On February 28 1804, all the churches in the small German town of Konigsberg starting tolling the bell, informing passers-by that the philosopher Emmanuel Kant, born 80 years earlier in that same place, had just found its way to the icy grave. On a plain tombstone, this sentence from the ‘Critic of Practical Reason’ was written, in the hand of Beethoven: above my head the stars in the sky, and in my heart the moral imperative.

The second article of the ‘Declaration of Independence’ says: “We hold these truths to be self-evident, that all men are created equal, that they are endowed by their Creator with certain unalienable Rights, that among these are Life, Liberty and the pursuit of Happiness. That to secure these rights, Governments are instituted among Men, deriving their just powers from the consent of the governed.” This is now famous as one of the ‘fifty sentences which changed humanity.”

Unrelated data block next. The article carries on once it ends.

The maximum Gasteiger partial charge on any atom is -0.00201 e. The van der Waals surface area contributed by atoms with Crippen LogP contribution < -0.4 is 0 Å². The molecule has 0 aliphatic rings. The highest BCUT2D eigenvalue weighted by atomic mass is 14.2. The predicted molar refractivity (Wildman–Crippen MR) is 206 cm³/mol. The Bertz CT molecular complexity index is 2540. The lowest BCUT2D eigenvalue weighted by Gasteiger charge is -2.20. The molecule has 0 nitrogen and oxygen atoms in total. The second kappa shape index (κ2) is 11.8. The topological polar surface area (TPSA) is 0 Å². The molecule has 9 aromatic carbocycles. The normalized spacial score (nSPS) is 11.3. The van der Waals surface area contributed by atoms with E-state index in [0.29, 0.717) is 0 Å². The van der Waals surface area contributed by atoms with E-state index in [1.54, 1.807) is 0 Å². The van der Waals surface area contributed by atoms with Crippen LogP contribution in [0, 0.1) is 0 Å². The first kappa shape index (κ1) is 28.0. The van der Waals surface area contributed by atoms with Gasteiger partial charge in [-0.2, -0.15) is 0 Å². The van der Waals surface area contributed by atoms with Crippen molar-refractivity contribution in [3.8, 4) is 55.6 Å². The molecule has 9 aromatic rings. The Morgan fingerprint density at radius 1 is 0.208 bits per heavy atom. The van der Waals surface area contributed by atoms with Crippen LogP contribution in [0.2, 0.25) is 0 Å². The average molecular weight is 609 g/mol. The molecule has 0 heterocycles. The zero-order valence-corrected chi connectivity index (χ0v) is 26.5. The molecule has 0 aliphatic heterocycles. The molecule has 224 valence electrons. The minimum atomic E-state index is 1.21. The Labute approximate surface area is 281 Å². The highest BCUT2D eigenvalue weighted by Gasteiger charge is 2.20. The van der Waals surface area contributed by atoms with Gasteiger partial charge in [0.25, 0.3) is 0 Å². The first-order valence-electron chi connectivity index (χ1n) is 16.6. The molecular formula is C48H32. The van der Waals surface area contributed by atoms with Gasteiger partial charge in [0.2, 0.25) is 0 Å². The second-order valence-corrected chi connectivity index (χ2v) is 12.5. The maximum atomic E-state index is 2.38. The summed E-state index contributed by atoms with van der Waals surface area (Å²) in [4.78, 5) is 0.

Starting from everyday life, in order to achieve and protect the possibility to defend and pursue the right to life, freedom and happiness, we will prove that Chinese people are not different, but equal members of the human family. And through this process, real people will stand up – People with a capital P.

Published in ‘sociology cafe, 2012/12, 21 October 2012

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Source : My1510, 24 January 2013

About julien.leyre

French-Australian writer, educator, sinophile. Any question? Contact julien@marcopoloproject.org